And KLM and Air France have merged, so this airline group is really into the HSR business.
Your very naive to think it would bankrupt Air Canada and Porter. Sure it would put flights for people going directly to Ottawa, Montreal, Quebec City at risk. But Bankrupt?
If you could take HSR to Ottawa/Montreal in the same time as a plane, but go from downtown to downtwon, then I don't see how Porter would be able to continue operating.
Ocean liners went out of business when jets started making long distance flights.
Holy Mackerel, people in western New York are more upbeat of us having a high speed service than we are..lol
Last time I checked the Quebec City to Windsor corridor is already "high-speed" per their standard. This is about fixing the St. Catharines to Buffalo leg.
Pretty surprised that Quebec would look to the French (ie. Alstom) given homegrown Bombardier interests.
Just look at Europe and see what HSR has done to travel. Short haul flights find their passenger load cut in half when new HSR routes open up. The reason is that for those distances HSR is the most efficient, comfortable, and usually fastest choice. Its because people genuinely find HSR a better way to travel that is has become so popular. Given enough support, and leading by the provinces. the Feds will quickly hope on to support it.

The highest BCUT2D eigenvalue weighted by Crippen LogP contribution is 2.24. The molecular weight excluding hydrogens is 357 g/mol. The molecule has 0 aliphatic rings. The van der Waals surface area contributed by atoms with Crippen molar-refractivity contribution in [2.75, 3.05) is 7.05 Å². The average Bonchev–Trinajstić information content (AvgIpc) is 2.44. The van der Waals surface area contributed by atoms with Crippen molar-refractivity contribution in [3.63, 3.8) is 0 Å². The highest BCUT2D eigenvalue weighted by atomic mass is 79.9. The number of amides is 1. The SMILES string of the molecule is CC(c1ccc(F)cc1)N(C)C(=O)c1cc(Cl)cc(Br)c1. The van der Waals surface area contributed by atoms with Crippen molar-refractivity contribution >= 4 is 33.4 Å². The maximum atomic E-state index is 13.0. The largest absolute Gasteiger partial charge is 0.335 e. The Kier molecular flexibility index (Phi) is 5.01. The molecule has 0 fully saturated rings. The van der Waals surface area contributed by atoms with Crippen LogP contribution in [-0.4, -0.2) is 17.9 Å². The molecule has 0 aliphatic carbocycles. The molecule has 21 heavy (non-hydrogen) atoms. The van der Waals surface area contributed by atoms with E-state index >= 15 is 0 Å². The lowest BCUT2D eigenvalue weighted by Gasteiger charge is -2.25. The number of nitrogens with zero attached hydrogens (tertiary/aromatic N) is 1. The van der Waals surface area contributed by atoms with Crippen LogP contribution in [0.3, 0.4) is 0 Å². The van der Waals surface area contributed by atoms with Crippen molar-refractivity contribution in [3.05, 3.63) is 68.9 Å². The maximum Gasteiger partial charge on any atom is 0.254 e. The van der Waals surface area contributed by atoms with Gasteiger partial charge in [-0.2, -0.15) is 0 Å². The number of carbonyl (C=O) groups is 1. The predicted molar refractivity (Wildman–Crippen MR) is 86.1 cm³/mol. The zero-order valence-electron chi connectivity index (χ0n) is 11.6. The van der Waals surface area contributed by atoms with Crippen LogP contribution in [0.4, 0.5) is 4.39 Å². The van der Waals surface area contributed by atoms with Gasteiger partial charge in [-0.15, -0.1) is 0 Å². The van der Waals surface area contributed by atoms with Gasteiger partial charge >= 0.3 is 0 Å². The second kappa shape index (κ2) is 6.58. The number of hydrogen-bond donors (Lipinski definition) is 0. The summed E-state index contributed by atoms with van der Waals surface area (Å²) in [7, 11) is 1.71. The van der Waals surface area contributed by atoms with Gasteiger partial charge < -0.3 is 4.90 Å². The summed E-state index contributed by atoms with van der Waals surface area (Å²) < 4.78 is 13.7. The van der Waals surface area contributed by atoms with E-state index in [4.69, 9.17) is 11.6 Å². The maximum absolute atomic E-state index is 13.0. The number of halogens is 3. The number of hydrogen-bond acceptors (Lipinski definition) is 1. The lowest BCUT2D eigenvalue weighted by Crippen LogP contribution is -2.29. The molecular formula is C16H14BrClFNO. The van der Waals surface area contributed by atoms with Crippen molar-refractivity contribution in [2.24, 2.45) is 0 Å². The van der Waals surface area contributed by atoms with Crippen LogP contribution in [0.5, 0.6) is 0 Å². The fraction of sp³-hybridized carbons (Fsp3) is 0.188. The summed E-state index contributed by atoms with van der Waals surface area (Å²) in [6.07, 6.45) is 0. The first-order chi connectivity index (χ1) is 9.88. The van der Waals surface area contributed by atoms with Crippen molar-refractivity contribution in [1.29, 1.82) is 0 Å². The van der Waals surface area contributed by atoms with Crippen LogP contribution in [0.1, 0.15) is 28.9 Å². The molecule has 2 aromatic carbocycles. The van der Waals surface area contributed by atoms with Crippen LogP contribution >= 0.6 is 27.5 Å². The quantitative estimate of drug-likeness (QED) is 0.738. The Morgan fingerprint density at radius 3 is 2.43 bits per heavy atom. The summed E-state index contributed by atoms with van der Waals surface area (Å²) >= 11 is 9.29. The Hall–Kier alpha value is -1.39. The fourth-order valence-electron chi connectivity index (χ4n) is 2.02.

In Canada. HSR would be a vast improvement in travel over current options....in speed, comfort and cost. As for the airlines, Air Canada would live on for sure, and if Porter used the 8 - 10 year lead time to develop a business model focusing on serving destinations like St. Johns, Halifax, NYC, etc, it could reasonably continue on. And if you offered airlines a chance to own a small portion of the new HSR service, helping to compensate for loses with a new, potentially stronger source of revenue, the whole airline thing could be a non-issue.